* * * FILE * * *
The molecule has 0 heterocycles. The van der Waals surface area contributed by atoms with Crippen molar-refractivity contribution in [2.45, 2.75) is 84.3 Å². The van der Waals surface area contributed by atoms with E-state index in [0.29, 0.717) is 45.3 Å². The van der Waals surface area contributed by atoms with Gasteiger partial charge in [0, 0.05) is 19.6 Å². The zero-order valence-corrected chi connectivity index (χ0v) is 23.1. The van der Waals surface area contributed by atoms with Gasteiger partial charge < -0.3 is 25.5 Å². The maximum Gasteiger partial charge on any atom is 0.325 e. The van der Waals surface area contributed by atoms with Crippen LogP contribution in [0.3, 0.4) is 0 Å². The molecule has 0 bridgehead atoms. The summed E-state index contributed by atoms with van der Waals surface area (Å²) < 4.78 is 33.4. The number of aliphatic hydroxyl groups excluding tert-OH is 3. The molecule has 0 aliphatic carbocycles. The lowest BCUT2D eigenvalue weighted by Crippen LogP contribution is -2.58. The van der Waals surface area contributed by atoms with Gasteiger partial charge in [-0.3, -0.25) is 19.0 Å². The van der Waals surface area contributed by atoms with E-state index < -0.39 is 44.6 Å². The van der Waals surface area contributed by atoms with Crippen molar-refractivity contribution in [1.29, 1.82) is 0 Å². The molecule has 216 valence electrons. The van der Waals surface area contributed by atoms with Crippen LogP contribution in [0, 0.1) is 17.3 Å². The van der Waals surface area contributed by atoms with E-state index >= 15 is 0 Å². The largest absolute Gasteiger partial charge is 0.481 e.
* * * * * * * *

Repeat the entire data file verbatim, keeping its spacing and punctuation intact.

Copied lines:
The molecule has 0 heterocycles. The van der Waals surface area contributed by atoms with Crippen molar-refractivity contribution in [2.45, 2.75) is 84.3 Å². The van der Waals surface area contributed by atoms with E-state index in [0.29, 0.717) is 45.3 Å². The van der Waals surface area contributed by atoms with Gasteiger partial charge in [0, 0.05) is 19.6 Å². The zero-order valence-corrected chi connectivity index (χ0v) is 23.1. The van der Waals surface area contributed by atoms with Gasteiger partial charge < -0.3 is 25.5 Å². The maximum Gasteiger partial charge on any atom is 0.325 e. The van der Waals surface area contributed by atoms with Crippen LogP contribution in [0.3, 0.4) is 0 Å². The molecule has 0 bridgehead atoms. The summed E-state index contributed by atoms with van der Waals surface area (Å²) < 4.78 is 33.4. The number of aliphatic hydroxyl groups excluding tert-OH is 3. The molecule has 0 aliphatic carbocycles. The lowest BCUT2D eigenvalue weighted by Crippen LogP contribution is -2.58. The van der Waals surface area contributed by atoms with Gasteiger partial charge in [-0.3, -0.25) is 19.0 Å². The van der Waals surface area contributed by atoms with E-state index < -0.39 is 44.6 Å². The van der Waals surface area contributed by atoms with Crippen molar-refractivity contribution in [1.29, 1.82) is 0 Å². The molecule has 216 valence electrons. The van der Waals surface area contributed by atoms with Crippen LogP contribution in [0, 0.1) is 17.3 Å². The van der Waals surface area contributed by atoms with E-state index >= 15 is 0 Å². The largest absolute Gasteiger partial charge is 0.481 e.